informedone
informedone

Plan to do, tell you privately? What kind of hypo-hysteria fiscal cliff BS is that? Some days I plan on wearing a blue shirt even thought the night before I told myself I was going to wear a red shirt....table talk is just that table talk. Conversations with politicians carry as much water as a pack of chewing gum does.Do you believe everything you read in the paper or all that Speaker Boehner says he is going to do? Lay off the pixie dust.

To say the BNMC is passing lip service around the table is inaccurate. There has been a study conducted, laying out a couple of options, obviously they don't mimic your opinion based on your extensive FINANCE ABLE redevelopment experience, I don't find this surprising.

Now PBN is stating they will conduct some type of peer review of the study presented.Great we can table talk about that. But until an actual "action" is presented peoples' "plans" or "intentions" are just that...table talk.

The sun will shine on all these discussion once an action is presented. Let's hope it is soon as the icicles hanging off the window sills are getting long.

RaChaCha
RaChaCha

Last I heard on this (last summer) the landmarking was being held up because BNMC, despite having committed to working with the preservation community on a preservation-focused adaptive reuse study, was telling the administration and some councilmembers that it remained their intention to demolish the building (or a substantial portion).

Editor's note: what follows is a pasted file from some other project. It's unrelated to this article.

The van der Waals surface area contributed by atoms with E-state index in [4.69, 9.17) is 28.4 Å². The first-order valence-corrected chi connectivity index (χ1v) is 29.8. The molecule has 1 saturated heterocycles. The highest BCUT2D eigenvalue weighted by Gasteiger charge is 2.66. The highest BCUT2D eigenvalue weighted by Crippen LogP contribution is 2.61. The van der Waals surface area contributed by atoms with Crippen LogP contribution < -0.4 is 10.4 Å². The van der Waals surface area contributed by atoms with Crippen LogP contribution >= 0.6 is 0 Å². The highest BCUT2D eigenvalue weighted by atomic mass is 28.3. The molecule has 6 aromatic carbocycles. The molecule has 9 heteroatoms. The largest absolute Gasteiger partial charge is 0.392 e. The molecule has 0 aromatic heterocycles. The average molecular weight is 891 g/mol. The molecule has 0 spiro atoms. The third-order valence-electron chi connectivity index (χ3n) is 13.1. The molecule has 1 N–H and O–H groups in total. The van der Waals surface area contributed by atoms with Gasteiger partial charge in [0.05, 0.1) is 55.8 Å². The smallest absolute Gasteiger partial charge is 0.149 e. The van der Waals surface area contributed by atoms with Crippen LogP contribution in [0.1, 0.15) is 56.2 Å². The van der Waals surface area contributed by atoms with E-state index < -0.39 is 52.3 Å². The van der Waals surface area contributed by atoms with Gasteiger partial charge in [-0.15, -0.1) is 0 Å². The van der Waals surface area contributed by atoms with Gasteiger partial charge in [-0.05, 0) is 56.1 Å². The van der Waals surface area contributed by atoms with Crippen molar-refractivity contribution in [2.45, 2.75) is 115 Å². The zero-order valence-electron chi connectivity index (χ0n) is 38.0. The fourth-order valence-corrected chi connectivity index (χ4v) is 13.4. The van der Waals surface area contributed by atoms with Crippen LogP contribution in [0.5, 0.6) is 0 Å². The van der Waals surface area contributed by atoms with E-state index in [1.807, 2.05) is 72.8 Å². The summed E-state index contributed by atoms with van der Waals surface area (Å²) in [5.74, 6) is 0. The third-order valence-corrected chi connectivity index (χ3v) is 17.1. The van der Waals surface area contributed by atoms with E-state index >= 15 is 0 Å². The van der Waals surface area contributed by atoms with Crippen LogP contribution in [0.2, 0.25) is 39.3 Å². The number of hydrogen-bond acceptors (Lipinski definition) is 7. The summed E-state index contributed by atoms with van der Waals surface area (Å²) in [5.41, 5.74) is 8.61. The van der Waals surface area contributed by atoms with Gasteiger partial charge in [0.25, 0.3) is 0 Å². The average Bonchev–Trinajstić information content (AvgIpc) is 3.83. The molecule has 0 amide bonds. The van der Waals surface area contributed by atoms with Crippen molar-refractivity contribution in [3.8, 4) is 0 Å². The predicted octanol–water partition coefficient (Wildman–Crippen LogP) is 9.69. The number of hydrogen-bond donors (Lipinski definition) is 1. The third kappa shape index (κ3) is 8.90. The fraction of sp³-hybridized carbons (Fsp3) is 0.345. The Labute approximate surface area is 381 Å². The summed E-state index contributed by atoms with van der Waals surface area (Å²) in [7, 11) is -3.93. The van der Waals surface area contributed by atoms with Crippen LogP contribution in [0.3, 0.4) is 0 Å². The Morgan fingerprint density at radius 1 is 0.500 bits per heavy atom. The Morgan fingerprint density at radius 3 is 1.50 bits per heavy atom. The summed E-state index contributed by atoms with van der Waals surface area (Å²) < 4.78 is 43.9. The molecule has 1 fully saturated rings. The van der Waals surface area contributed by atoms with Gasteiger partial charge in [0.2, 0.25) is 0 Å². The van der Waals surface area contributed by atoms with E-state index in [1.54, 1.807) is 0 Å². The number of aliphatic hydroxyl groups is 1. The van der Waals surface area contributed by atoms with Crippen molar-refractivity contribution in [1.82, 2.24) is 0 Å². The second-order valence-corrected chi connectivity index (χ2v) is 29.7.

When all was said and done, no matter what they publicly said or did, what I heard was ultimately proven correct.

Think about the implications of that a sec: if you're a community leader making decisions about matters involving BNMC, the only time you can really believe BNMC is when they tell you privately that they intend to do the opposite of what they're saying publicly. Quite an indictment, that.

OU812
OU812

Can't save everything...the building is a mess..it is too wide to convert to residential - inner units wouldn't have daylight/windows, etc...

paulsobo
paulsobo

Knowing Brown and Prigeon, they won't approve it unless something is in it for them

They are corrupt vote buyers out to enrich themselves and their patronage

I don't know how anyone [Deleted- flaming]

Travelrrr
Travelrrr

Amen Louis. Amen.

It's baffling that people still don't get that we are throwing away one of our key assets, if not the key asset. So, so tragic.

LouisTully
LouisTully

Any Old North updates??????

Well crafted letter. It's disappointing and shocking how this community and its leaders still don't get it about preservation. It's not about hugging a tree and being a hippy. It's about respecting our heritage. Due process of the protocol that's in place. Oh, and, it's probably the thing bringing the most positive attention and greatest source of revitalization in this town. And let's not forget how the slash and burn of the 60's worked out for us.

That disgusting, blighted building on the southeast end of Lafayette Square was worth the wait. I'll stare at the decrepitude of Bethlehem Steel Ad for a while and take the chances on what's ahead.

HighPost
HighPost

OMG! The sky is falling....